On a more subtle note, Miles’ repetitious recitation of the hotel’s welcoming speech in his introductory scene indicates that, while California is the land of “warmth and sunshine,” the great state of Nevada is one of “hope and opportunity.” O’Kelly’s brother buried the stolen money — the movie’s Macguffin — in Nevada and, with the exception of Broadbeck (who insists on staying in the honeymoon suite on the California side to collect the government’s wiretaps), each of the characters — including Miles — are given rooms in hopeful Nevada. Even at the end, after Miles’ death, Sweet and O’Kelly escape the burning hotel by leaving through the Nevada door. Throughout the film, hopefulness as a theme is subtly underscored — regardless of the absence of the divine as its purported object.


But, of course, among the theological virtues, “the greatest of these is love.”[9] For Aquinas, the love of God is a “special virtue”[10] precisely because it consists in the loving friendship of humanity for and with the divine and, more specifically, for the communication of God’s happiness to humanity.[11] As the precondition for true faith and true love — as well as for all other intellectual and moral virtues — the charity of love as a theological virtue is the greatest virtue of all, underwriting and preceding each and every other virtuous habit.[12] Aquinas is explicit that this love is distinct from goodwill, given that the latter is purely an act of will while love qua love “adds union of affections” to the habit, thereby sanctifying both the passion and intellect of the lover.[13] However, Aquinas is also explicit that, although God is the proper object of virtuous love, we are also called to love our neighbor (as well as angels and ourselves) in precisely the same manner — grounded in what he calls “the fellowship of happiness,” Aquinas indicates that everything with which we can share in such a relationship deserves to be shown this kind of love.[14]

In this way, we have returned to Caputo’s Derridean impassioned confession of a self-confessed atheist:

To dream, perchance to desire and to love. And what is that dream, desire, and love if not the love of God, if not the desire for God (“God as the other name of desire”)? What is this passion for the impossible if not the passion for God, for “my God,” even if one were rightly to pass for an atheist?”[15]

Even in the absence of a transcendent divine, Derrida — and perhaps even Aquinas — would agree that the fellowship of happiness persists between us and our neighbors. Even after the death of God, we can — and must — still love each other.

This Good News lies at the heart of Bad Times as shown in Emily’s love for her sister, O’Kelly’s love for his brother, Broadbeck’s love for those in need, and — most profoundly — in the sacrificial love displayed by Miles. Despite his hatred of his past sins, Miles sets aside himself to rescue the people in front of him — not because Sweet pleads with him to do so (quite pointedly, she does not), but simply because they need to be saved. In return, O’Kelly (at the imploring of Sweet to “HELP him”) encourages the dying Miles to confess his sins before it’s too late; standing in the place of God’s anointed priest, surrounded by the fires of hellish violence, the trio of humans invoke the name of the Trinity to absolve the faithful penitent before he dies on the border of good and evil (the Nevada–California state line). God is nowhere to be found, but the fellowship of happiness between the survivors persists and prevails; love, if nothing else, does not fail.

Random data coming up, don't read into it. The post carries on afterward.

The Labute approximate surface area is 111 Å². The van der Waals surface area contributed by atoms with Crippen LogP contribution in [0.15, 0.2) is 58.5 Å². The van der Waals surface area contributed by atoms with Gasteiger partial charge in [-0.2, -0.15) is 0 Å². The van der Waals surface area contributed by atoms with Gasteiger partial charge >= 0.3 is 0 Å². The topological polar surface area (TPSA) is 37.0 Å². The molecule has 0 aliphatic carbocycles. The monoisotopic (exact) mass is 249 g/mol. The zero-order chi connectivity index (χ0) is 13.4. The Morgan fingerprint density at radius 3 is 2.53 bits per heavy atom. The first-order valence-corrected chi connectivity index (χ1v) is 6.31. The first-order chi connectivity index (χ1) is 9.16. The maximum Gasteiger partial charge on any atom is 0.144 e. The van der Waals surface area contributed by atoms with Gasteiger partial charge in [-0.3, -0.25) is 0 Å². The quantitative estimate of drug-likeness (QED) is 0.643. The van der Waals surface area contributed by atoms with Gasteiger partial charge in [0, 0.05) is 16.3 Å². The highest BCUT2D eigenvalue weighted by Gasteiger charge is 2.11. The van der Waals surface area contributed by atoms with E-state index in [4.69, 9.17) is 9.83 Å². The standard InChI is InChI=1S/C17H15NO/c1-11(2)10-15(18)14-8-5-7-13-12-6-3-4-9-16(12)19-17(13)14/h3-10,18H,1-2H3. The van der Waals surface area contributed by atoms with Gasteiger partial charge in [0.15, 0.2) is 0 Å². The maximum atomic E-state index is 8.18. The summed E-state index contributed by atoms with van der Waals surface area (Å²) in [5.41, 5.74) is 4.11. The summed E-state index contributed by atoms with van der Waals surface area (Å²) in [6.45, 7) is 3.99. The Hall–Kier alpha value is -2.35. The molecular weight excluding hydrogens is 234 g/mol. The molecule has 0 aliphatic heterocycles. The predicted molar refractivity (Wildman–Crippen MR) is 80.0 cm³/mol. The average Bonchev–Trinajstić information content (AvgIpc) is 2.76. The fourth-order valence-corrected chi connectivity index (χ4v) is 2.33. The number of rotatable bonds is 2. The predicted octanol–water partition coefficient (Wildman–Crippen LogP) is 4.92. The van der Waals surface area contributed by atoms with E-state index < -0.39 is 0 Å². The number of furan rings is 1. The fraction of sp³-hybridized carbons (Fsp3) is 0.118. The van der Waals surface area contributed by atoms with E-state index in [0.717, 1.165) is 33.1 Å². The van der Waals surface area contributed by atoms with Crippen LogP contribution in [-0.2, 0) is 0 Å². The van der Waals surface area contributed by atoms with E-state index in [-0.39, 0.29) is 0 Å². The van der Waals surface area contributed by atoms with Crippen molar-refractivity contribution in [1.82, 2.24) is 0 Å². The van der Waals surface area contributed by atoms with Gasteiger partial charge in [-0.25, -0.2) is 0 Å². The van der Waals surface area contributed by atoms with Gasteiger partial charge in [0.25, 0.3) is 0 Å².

“Teach Me to Do What’s Right”

Ultimately, Miles’ confession acts as a circumfession of sorts to encompass the film within the sanctity of two prayers: Broadbeck’s blessing baptizes the film with a call to “teach me to do what’s right;” Miles’ absolution demonstrates that the lesson is complete. The absence of God does not free us from the expectation to care for each other; to the contrary, it in fact amplifies the weight of our responsibility to do so — if we don’t, then there is literally no one else who will.

One note remains hanging: a paradoxical thread threatening to unravel this purely post-religious sketch of the theological virtues; Christina Gschwandter has said that “God is weeping in [Derrida] and continually haunts him” — something like this point lingers in Bad Times at the El Royale.[16] Goddard suggests the possibility of a divine presence in the film at almost no point, but “almost none” is not “none” and two ghostly touches resound. Recall how “Father Flynn” decided which room to rent at the hotel in the first place: he flipped a coin and left the rest to chance; one cannot help but wonder how differently the events of the evening might have gone had fate tipped that quarter in the opposite direction.